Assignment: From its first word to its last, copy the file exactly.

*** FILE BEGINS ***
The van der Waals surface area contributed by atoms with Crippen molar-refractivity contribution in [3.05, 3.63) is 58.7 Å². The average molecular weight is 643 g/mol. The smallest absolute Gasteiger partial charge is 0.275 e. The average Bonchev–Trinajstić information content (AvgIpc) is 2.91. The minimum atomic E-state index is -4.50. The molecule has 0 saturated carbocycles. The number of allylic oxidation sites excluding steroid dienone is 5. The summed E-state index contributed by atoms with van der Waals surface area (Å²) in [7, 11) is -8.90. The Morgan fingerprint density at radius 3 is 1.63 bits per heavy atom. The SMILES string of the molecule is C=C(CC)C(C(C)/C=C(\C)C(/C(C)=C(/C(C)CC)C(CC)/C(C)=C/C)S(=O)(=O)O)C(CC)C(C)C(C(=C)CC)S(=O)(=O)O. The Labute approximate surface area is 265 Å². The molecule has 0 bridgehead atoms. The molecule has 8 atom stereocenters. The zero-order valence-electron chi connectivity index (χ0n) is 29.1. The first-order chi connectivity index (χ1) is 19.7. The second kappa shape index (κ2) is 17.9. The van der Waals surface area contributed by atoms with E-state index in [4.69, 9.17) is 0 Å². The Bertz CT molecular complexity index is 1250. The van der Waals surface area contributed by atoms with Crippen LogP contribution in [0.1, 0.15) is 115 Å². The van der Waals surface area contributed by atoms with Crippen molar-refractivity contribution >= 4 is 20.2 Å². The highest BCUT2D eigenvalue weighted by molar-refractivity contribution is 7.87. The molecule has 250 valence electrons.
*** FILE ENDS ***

The van der Waals surface area contributed by atoms with Crippen molar-refractivity contribution in [3.05, 3.63) is 58.7 Å². The average molecular weight is 643 g/mol. The smallest absolute Gasteiger partial charge is 0.275 e. The average Bonchev–Trinajstić information content (AvgIpc) is 2.91. The minimum atomic E-state index is -4.50. The molecule has 0 saturated carbocycles. The number of allylic oxidation sites excluding steroid dienone is 5. The summed E-state index contributed by atoms with van der Waals surface area (Å²) in [7, 11) is -8.90. The Morgan fingerprint density at radius 3 is 1.63 bits per heavy atom. The SMILES string of the molecule is C=C(CC)C(C(C)/C=C(\C)C(/C(C)=C(/C(C)CC)C(CC)/C(C)=C/C)S(=O)(=O)O)C(CC)C(C)C(C(=C)CC)S(=O)(=O)O. The Labute approximate surface area is 265 Å². The molecule has 0 bridgehead atoms. The molecule has 8 atom stereocenters. The zero-order valence-electron chi connectivity index (χ0n) is 29.1. The first-order chi connectivity index (χ1) is 19.7. The second kappa shape index (κ2) is 17.9. The van der Waals surface area contributed by atoms with E-state index in [4.69, 9.17) is 0 Å². The Bertz CT molecular complexity index is 1250. The van der Waals surface area contributed by atoms with Crippen LogP contribution in [0.1, 0.15) is 115 Å². The van der Waals surface area contributed by atoms with Crippen molar-refractivity contribution >= 4 is 20.2 Å². The highest BCUT2D eigenvalue weighted by molar-refractivity contribution is 7.87. The molecule has 250 valence electrons.